-Reviewed by Claire Trévien-
There’s something quite comforting about the Otley Word Feast Press’ pamphlet covers, they remind me of some sweaters I wore in the 90s (that’s not a dig, I love those sweaters). The press grew out of Otley Word Feast, a festival that ran in 2012 and 2014. I point this out mostly because it strikes me how well Rosalind York’s the flank of a fish would work out loud – I wonder if that’s how the authors for their pamphlet series were secured in general.
Always tricky to qualify ‘this would work well aloud’ comment beyond a hunch, I mean by it that there’s no obstruction to understanding, that the poems often follow a narrative it would be easy to carry an audience along with, with moments I can imagine a gifted performer milking beautiful. Just as one example, there’s the poem ‘Have You Seen This Stepford Wife?’ which ends with
and there are those who say
that she washed a man in Reno
just to watch him dry
which you can imagine getting a roar of approval (or groans, or a mix) from a crowd. Many poems also favour a mode of direct address (‘Pick a life, any life / then get lost in it’), speeding up the process of kinship between listener and performer. My problem, is that on the page, these situations, these set-ups, are over-spelled out. I’m not saying that poetry should be a game of hide-and-seek, but when all the work is done for you, you start to wonder what you’re there for.
Having said that, sometimes you’re just happy to tag along for a ride, as with ‘Song’ which charts the travels of an uncatchable song across the world ‘out of the reach of leg wires’. It’s light-hearted and delicious fun, you can see the cogs turning without caring.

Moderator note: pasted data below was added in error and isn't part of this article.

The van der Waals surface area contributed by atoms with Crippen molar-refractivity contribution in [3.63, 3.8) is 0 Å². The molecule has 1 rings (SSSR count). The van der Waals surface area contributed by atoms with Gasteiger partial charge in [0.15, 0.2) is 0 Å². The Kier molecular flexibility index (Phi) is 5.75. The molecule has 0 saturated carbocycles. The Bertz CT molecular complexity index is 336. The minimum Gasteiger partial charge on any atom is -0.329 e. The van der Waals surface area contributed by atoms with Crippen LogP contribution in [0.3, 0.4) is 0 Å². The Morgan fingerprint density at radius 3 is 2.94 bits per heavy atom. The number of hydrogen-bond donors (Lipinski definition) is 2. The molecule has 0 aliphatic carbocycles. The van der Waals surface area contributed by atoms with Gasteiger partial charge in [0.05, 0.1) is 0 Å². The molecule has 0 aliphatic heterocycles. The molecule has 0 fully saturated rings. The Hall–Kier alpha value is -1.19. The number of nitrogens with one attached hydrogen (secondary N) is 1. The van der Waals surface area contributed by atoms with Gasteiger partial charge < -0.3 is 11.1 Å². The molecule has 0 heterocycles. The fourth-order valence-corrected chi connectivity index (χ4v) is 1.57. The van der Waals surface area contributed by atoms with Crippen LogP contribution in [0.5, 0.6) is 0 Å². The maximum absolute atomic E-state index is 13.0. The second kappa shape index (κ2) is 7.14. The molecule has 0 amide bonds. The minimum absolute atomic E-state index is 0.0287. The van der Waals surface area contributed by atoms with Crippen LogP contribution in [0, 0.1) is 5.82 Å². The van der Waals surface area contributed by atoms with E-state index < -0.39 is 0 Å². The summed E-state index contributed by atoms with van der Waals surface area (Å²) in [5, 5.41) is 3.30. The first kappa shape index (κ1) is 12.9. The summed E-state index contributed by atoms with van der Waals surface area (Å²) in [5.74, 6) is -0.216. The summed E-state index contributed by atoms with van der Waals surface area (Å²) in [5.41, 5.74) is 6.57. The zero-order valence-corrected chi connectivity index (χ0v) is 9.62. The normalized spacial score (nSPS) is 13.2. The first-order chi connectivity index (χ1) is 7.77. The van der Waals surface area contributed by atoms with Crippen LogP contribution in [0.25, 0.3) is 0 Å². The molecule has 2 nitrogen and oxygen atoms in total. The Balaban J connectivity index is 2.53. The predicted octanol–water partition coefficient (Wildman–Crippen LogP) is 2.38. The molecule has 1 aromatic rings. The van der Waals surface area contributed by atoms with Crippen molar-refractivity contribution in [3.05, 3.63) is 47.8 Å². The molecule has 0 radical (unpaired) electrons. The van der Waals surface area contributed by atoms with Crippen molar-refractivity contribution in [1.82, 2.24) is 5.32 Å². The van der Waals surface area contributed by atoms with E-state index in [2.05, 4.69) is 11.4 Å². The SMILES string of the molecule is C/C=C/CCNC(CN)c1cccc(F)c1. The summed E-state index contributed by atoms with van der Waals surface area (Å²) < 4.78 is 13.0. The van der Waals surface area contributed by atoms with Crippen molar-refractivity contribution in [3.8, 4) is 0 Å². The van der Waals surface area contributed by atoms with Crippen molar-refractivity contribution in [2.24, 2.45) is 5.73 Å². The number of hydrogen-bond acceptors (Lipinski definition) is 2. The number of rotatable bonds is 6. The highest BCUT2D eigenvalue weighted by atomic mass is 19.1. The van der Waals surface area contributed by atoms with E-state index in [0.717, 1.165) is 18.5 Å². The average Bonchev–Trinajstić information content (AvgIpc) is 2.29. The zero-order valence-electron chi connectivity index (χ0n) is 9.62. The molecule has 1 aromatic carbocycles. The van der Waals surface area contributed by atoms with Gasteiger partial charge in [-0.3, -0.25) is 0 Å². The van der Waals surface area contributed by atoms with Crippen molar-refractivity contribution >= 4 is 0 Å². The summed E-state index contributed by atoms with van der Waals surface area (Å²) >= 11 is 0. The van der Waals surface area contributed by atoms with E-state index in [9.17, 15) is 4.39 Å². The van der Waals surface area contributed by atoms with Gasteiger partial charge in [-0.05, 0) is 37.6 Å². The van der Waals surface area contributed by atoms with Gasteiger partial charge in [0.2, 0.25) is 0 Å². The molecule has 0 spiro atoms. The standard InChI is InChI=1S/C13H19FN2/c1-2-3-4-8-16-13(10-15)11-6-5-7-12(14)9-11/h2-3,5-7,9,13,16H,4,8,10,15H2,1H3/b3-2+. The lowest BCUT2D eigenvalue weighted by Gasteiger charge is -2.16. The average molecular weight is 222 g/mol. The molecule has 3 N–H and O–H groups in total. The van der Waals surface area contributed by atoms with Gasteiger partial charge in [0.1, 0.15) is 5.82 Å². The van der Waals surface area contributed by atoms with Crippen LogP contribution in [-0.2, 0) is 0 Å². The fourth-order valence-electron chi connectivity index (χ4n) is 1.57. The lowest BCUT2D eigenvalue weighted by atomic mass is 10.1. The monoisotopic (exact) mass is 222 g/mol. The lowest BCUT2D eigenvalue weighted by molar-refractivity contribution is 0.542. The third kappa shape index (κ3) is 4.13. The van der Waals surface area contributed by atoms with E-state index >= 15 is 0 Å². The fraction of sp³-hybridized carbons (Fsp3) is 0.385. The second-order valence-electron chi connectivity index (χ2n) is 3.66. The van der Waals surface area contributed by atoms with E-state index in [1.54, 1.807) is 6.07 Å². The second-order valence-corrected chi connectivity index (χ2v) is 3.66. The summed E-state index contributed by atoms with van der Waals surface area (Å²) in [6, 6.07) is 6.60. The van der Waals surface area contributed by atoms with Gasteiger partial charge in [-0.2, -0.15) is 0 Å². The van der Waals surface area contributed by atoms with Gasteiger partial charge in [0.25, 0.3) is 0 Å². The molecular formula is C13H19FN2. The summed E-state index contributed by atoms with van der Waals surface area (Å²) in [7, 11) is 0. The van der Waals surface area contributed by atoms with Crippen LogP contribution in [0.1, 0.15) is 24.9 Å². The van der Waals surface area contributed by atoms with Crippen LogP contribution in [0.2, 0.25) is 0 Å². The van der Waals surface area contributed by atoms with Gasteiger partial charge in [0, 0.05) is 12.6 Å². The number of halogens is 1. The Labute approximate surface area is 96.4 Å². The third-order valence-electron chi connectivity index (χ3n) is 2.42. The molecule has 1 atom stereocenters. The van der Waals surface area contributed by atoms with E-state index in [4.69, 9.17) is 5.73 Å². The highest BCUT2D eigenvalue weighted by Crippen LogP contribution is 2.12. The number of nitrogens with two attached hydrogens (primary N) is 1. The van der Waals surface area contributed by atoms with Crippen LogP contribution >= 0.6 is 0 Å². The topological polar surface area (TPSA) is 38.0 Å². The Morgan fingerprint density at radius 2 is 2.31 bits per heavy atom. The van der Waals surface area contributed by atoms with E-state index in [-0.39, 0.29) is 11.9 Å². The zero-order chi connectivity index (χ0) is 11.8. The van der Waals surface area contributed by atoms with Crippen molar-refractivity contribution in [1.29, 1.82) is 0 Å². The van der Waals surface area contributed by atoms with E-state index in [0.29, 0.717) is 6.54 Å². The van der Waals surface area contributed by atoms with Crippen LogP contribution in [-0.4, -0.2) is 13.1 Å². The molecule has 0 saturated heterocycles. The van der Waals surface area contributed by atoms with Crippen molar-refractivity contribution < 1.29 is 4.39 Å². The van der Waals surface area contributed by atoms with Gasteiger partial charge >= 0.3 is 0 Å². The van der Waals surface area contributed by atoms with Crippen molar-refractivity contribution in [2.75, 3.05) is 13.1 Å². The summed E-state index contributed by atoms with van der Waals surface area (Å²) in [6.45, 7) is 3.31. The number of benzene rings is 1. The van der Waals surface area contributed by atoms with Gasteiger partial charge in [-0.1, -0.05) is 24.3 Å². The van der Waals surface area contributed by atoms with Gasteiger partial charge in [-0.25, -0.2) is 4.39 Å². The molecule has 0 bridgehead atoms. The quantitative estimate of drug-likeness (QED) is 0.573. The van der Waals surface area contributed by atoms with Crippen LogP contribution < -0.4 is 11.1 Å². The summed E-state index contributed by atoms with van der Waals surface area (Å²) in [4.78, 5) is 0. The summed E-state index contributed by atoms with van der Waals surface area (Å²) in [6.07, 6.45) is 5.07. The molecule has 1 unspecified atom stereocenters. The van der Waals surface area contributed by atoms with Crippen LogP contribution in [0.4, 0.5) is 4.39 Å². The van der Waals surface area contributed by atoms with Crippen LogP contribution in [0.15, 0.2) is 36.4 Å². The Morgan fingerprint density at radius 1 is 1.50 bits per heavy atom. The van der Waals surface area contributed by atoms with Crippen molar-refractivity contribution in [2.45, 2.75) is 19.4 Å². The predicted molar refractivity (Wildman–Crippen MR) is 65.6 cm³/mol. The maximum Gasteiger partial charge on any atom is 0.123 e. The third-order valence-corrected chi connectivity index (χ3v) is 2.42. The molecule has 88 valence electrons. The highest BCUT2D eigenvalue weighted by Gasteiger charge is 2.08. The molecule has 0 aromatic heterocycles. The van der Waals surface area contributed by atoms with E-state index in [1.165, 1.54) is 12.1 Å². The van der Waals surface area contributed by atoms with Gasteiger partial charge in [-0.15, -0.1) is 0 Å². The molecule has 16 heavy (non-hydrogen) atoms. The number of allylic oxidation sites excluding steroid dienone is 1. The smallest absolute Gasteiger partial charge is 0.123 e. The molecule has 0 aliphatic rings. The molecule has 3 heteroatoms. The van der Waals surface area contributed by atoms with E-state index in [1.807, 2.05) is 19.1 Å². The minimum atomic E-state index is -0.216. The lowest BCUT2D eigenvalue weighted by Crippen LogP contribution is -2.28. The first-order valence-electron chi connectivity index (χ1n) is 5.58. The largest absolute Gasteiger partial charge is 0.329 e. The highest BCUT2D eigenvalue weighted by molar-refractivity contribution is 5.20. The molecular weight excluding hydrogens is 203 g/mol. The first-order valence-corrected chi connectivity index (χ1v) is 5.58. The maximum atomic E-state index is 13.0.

A couple of poems try to do interesting things with the page, both happen to take a landscape for a subject. The stand-out of the two, ‘The Way of the Sea’ is composed of mini poems scattered across the page, such as:
The same place forever but never the same water
from a six-pack of beer.
Silvered timber, dulled glass.
Now this shows the potential of York’s poetry, the six-pack of beer image is well observed and allowed to breathe without further explanation. This more impressionistic mode poetry works well for York who, elsewhere shows flashes of brilliance:
One twisted wrist and a lighthouse
rears from rock
(‘Deaf Woman Signing’)
Came home in our coats of bone,
so thin you could have picked locks
(‘Hansel and Gretel Return Home’)
An intriguing début overall, it’ll be interesting to see which direction York goes in next.
This December, I have given myself the task of reviewing one pamphlet a day to raise money for next year’s Saboteur Awards. You can help by donating, or sharing the link using the hashtag #pamphletparty. I am not sure how this month is going to go, some pamphlets will be easier than others. I have given myself the aim of writing at least 300 words for each, a lower word-count than the usual reviews on Sabotage, in the hopes of making it more manageable! Here’s a link to the previously published reviews in this project!